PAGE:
Journal article Open Access

A "Silent" Polymorphism in the MDR1 Gene Changes Substrate Specificity

Kimchi-Sarfaty, C.; Oh, J. M.; Kim, I.-W.; Sauna, Z. E.; Calcagno, A. M.; Ambudkar, S. V.; Gottesman, M. M.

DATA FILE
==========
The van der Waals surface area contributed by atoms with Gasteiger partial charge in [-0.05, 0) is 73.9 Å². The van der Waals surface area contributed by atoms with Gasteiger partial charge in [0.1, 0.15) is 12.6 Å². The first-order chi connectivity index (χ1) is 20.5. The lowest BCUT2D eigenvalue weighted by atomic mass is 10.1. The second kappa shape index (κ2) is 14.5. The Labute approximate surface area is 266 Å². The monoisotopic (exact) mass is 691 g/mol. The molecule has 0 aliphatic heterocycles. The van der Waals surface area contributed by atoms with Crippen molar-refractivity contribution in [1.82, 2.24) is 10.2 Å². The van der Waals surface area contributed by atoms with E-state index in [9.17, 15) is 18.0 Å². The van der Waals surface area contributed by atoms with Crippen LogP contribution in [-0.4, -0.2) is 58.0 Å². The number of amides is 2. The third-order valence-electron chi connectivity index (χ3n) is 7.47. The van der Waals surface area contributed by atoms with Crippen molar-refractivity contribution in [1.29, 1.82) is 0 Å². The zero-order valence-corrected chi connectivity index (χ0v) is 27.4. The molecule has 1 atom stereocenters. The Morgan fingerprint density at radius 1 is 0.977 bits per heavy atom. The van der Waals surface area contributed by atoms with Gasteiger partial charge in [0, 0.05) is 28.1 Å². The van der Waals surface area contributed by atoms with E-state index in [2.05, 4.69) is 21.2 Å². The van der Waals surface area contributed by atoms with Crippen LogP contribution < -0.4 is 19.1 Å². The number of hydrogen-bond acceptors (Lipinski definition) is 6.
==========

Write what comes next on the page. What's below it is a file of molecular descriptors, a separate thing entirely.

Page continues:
Synonymous single-nucleotide polymorphisms (SNPs) do not produce altered coding sequences, and therefore they are not expected to change the function of the protein in which they occur. We report that a synonymous SNP in the Multidrug Resistance 1 (MDR1) gene, part of a haplotype previously linked to altered function of the MDR1 gene product P-glycoprotein (P-gp), nonetheless results in P-gp with altered drug and inhibitor interactions. Similar mRNA and protein levels, but altered conformations, were found for wild-type and polymorphic P-gp. We hypothesize that the presence of a rare codon, marked by the synonymous polymorphism, affects the timing of cotranslational folding and insertion of P-gp into the membrane, thereby altering the structure of substrate and inhibitor interaction sites. A rare, but synonymous, codon in alleles of a drug-resistance gene can change translation kinetics and so produce a conformationally distinct protein species. A rare, but synonymous, codon in alleles of a drug-resistance gene can change translation kinetics and so produce a conformationally distinct protein species.

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